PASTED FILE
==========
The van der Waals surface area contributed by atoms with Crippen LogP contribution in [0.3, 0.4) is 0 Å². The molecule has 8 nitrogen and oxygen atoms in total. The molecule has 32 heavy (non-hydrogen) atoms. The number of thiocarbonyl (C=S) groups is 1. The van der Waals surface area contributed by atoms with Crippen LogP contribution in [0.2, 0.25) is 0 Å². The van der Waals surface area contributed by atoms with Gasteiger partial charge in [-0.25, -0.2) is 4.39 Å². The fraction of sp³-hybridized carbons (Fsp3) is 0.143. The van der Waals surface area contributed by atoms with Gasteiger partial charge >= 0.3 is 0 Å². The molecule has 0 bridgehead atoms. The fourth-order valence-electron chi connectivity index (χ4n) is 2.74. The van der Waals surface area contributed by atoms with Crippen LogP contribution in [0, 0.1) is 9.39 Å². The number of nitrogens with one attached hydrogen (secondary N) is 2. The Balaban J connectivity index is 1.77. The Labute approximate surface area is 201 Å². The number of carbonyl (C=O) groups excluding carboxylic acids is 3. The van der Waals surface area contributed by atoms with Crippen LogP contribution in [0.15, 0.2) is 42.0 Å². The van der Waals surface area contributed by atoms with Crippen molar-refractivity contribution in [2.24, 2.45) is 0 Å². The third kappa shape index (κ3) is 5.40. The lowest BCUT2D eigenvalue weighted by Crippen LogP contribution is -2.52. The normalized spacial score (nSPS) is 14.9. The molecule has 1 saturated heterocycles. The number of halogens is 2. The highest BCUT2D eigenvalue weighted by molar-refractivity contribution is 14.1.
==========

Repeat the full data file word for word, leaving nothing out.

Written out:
The van der Waals surface area contributed by atoms with Crippen LogP contribution in [0.3, 0.4) is 0 Å². The molecule has 8 nitrogen and oxygen atoms in total. The molecule has 32 heavy (non-hydrogen) atoms. The number of thiocarbonyl (C=S) groups is 1. The van der Waals surface area contributed by atoms with Crippen LogP contribution in [0.2, 0.25) is 0 Å². The van der Waals surface area contributed by atoms with Gasteiger partial charge in [-0.25, -0.2) is 4.39 Å². The fraction of sp³-hybridized carbons (Fsp3) is 0.143. The van der Waals surface area contributed by atoms with Gasteiger partial charge >= 0.3 is 0 Å². The molecule has 0 bridgehead atoms. The fourth-order valence-electron chi connectivity index (χ4n) is 2.74. The van der Waals surface area contributed by atoms with Crippen LogP contribution in [0, 0.1) is 9.39 Å². The number of nitrogens with one attached hydrogen (secondary N) is 2. The Balaban J connectivity index is 1.77. The Labute approximate surface area is 201 Å². The number of carbonyl (C=O) groups excluding carboxylic acids is 3. The van der Waals surface area contributed by atoms with Crippen LogP contribution in [0.15, 0.2) is 42.0 Å². The van der Waals surface area contributed by atoms with Crippen molar-refractivity contribution in [2.24, 2.45) is 0 Å². The third kappa shape index (κ3) is 5.40. The lowest BCUT2D eigenvalue weighted by Crippen LogP contribution is -2.52. The normalized spacial score (nSPS) is 14.9. The molecule has 1 saturated heterocycles. The number of halogens is 2. The highest BCUT2D eigenvalue weighted by molar-refractivity contribution is 14.1.